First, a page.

Getting to the event

As has been mentioned already, this event started within fairly easy cycling distance of my home. Actually the distance to the start on the route I used was 6 miles, rather more than I had expected, and it involved climbing up into Dudley and then making a longish quite steep descent - very bad news for the return journey later in the day! On a Sunday public transport to get to a 9.00 start would be a problem, and anyway thee are no stations in the immediate vicinity, so it was no surprise to find that as at other events I have attended a large proportion of people arrived by car.

The ride

There was a bigger turn out for this event that the two previous ones I had attended - I didn't get an official number, but there must have been over 50 riders. Everyone else was on conventional bikes, and as at the previous events, quite a number were using road bikes without mudguards, despite the event supposedly being one at which mudguards should be fitted.

The weather was sunny and quite hot for this ride, but with a breeze which provided some cooling, but also made it harder work riding at times when cycling into it. Due to the numbers, we were sent off from the start in groups of about 20, and I was the last of the second group to depart. The pace was generally higher than at the Redditch ramble, but rather more gentle than at the Denham ride. Most people were going just a little faster than I find comfortable, particularly on what is for me a long ride, and there were some who were going much faster. After about 1/4 distance I did not see much of other riders, apart from at the three control points and soon after them - I tend to stop only very briefly at the controls, so faster riders overtake me again if they take longer stops. The route ascended fairly gently - but with a few intervening sharp descents and ascents - as we approached Upper Arley, and then descended sharply to Arley, where the River Severn was crossed via a foot bridge. The sharp climb from Arley towards the Wyre Forest and Cleobury Mortimer was one of the sections I had not been looking forward to, but I climbed it without too much difficulty by engaging bottom gear and plugging away steadily. A short stretch of quiet B roads was followed by a return to beautiful country lanes with magnificent views - a feature of the whole ride - as we continued a generally gentle climb up towards Brown Clee. The first control stop was in Ditton Priors, just below the main Brown Clee hill, and I took a short stop here. In this hot weather I find I need to be careful to drink enough - normally on rides I need to drink very little - but I don't like drinking before or during up hill stretches, as the liquid seems to sit heavily on the stomach, and as we had been climbing nearly all the way to Ditton Priors this had made it particularly awkward to avoid risks of becoming rather dehydrated.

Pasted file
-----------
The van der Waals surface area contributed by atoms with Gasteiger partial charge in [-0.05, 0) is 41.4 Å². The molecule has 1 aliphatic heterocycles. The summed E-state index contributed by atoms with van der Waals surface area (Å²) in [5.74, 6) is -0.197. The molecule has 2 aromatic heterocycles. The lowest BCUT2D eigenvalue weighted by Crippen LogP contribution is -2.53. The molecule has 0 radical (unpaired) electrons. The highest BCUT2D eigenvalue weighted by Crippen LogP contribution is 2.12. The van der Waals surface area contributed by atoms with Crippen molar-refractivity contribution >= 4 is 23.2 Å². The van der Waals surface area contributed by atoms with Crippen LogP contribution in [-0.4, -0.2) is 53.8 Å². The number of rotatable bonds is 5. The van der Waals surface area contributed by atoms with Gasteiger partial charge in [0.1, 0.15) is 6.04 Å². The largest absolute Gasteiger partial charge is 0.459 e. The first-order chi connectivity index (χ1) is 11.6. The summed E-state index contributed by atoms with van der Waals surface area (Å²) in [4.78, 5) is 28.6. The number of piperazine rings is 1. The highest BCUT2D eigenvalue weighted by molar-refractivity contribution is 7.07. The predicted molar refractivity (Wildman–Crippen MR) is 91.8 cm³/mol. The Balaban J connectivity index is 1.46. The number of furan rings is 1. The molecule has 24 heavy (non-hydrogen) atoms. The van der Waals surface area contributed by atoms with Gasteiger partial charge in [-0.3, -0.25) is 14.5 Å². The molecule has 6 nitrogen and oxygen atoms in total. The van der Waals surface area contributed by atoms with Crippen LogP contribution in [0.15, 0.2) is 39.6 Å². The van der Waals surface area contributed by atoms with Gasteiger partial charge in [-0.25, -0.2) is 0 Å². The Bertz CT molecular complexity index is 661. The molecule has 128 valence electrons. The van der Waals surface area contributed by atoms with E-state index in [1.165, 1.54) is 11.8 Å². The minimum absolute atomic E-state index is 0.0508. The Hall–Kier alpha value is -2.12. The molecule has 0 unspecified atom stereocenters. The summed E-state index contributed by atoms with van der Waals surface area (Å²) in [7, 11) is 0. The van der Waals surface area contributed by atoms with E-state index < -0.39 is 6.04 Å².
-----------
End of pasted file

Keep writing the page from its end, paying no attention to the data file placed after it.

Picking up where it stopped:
From Ditton Priors there were some exhilarating descents (and a few less exhilarating ascents) as we dropped down to the foot of Wenlock Edge, only to have to climb back up to the top of the Edge before descending again to the second control, at Much Wenlock, where I took a light lunch of a cheese sandwich plus more (non-intoxicating) liquid refreshment. The next section of the ride, to Brosely, was relatively flat, before a sharp descent to Coalport, where the Severn was crossed for the second time using the old bridge - only one vehicle allowed on it at a time. Then came the sharp climb which I had been dreading, and I was almost reduced to engaging my 'two feet' gear at one point, but not quite. Once the hill had been climbed, I was on quite familiar territory, and I knew that it would be reasonably flat back to Wall Heath. The final control stop was at Cosford, where one rider needed some repairs after apparently coming off at some stage - he later overtook me, riding strongly, so he can't have done too much damage.

By the time we returned to Wall Heath, I was certainly feeling quite weary, and I still had to face the 5 miles back into Dudley, nearly all up hill, and quite steep. Although I was one of the slower riders, I still completed the ride just within the time I had set for myself, and well within the time requirements for the ride (averaging 15-30 kph). And how did the bike perform? The fact that I have not mentioned it apart from passing references to gears, is actually high praise and I reserve my remarks for the comments section below.

Although this was a hilly and quite tiring ride, the beautiful countryside made up for this, and it was a thoroughly enjoyable ride.

After the event

The climb back into Dudley was very hard work after a ride of this length, and particularly in view of the heat. Normally I avoid this route back into Dudley as it is one of the steepest, but the alternatives all involve approaching from a different direction, and would have involved riding about another 10 miles. By the time I got home I had certainly had enough riding for the day, and I didn't really feel like sitting at a computer for several hours either, so issue 30 of Folding Society news was delayed for a day. The total distance I had ridden, including getting to and from the event, was 81 miles, and although this is not much more than on the previous two events, the much hillier terrain, the heat and the breeze certainly made it significantly more difficult than the previous rides. These conditions, plus the speed of riding, probably make this the hardest day ride I have done - the only significantly higher mileage I have done in a day was the 100 miles in June last year with the Henshaws, and that was over less hilly terrain, at a gentler pace, and of course I had the benefit on that occasion of excellent company.